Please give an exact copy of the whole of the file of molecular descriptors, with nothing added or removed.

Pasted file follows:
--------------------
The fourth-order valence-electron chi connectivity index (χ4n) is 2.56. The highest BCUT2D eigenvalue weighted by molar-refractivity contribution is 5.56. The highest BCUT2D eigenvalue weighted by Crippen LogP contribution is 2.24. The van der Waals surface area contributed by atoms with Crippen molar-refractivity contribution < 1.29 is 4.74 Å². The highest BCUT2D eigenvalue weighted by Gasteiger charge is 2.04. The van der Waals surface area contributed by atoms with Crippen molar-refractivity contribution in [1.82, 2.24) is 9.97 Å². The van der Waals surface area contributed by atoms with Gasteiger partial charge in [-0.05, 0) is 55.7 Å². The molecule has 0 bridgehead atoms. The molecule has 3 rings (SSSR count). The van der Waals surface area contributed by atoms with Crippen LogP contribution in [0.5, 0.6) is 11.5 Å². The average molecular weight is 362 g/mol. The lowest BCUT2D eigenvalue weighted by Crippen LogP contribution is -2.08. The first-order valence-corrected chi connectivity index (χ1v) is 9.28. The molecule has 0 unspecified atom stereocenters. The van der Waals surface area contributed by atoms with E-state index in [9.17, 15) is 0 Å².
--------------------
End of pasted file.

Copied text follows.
The fourth-order valence-electron chi connectivity index (χ4n) is 2.56. The highest BCUT2D eigenvalue weighted by molar-refractivity contribution is 5.56. The highest BCUT2D eigenvalue weighted by Crippen LogP contribution is 2.24. The van der Waals surface area contributed by atoms with Crippen molar-refractivity contribution < 1.29 is 4.74 Å². The highest BCUT2D eigenvalue weighted by Gasteiger charge is 2.04. The van der Waals surface area contributed by atoms with Crippen molar-refractivity contribution in [1.82, 2.24) is 9.97 Å². The van der Waals surface area contributed by atoms with Gasteiger partial charge in [-0.05, 0) is 55.7 Å². The molecule has 0 bridgehead atoms. The molecule has 3 rings (SSSR count). The van der Waals surface area contributed by atoms with Crippen LogP contribution in [0.5, 0.6) is 11.5 Å². The average molecular weight is 362 g/mol. The lowest BCUT2D eigenvalue weighted by Crippen LogP contribution is -2.08. The first-order valence-corrected chi connectivity index (χ1v) is 9.28. The molecule has 0 unspecified atom stereocenters. The van der Waals surface area contributed by atoms with E-state index in [9.17, 15) is 0 Å².